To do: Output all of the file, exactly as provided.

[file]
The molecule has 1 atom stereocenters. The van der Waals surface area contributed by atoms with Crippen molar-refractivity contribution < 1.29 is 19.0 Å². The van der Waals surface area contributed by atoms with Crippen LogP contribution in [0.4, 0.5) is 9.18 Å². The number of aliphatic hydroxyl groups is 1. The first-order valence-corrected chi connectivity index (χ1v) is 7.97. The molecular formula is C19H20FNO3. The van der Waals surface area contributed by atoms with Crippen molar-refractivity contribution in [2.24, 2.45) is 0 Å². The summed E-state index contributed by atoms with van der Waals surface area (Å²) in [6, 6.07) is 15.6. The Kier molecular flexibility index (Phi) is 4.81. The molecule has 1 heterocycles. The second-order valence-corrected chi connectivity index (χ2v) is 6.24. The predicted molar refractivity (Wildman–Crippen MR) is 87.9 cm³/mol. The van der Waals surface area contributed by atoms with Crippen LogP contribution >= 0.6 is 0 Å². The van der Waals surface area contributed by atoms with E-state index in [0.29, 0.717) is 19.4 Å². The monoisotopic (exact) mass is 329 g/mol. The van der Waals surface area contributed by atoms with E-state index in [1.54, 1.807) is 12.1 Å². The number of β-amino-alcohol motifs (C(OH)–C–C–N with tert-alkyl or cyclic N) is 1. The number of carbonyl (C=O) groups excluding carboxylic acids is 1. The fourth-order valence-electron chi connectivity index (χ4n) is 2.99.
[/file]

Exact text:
The molecule has 1 atom stereocenters. The van der Waals surface area contributed by atoms with Crippen molar-refractivity contribution < 1.29 is 19.0 Å². The van der Waals surface area contributed by atoms with Crippen LogP contribution in [0.4, 0.5) is 9.18 Å². The number of aliphatic hydroxyl groups is 1. The first-order valence-corrected chi connectivity index (χ1v) is 7.97. The molecular formula is C19H20FNO3. The van der Waals surface area contributed by atoms with Crippen molar-refractivity contribution in [2.24, 2.45) is 0 Å². The summed E-state index contributed by atoms with van der Waals surface area (Å²) in [6, 6.07) is 15.6. The Kier molecular flexibility index (Phi) is 4.81. The molecule has 1 heterocycles. The second-order valence-corrected chi connectivity index (χ2v) is 6.24. The predicted molar refractivity (Wildman–Crippen MR) is 87.9 cm³/mol. The van der Waals surface area contributed by atoms with Crippen LogP contribution >= 0.6 is 0 Å². The van der Waals surface area contributed by atoms with E-state index in [0.29, 0.717) is 19.4 Å². The monoisotopic (exact) mass is 329 g/mol. The van der Waals surface area contributed by atoms with E-state index in [1.54, 1.807) is 12.1 Å². The number of β-amino-alcohol motifs (C(OH)–C–C–N with tert-alkyl or cyclic N) is 1. The number of carbonyl (C=O) groups excluding carboxylic acids is 1. The fourth-order valence-electron chi connectivity index (χ4n) is 2.99.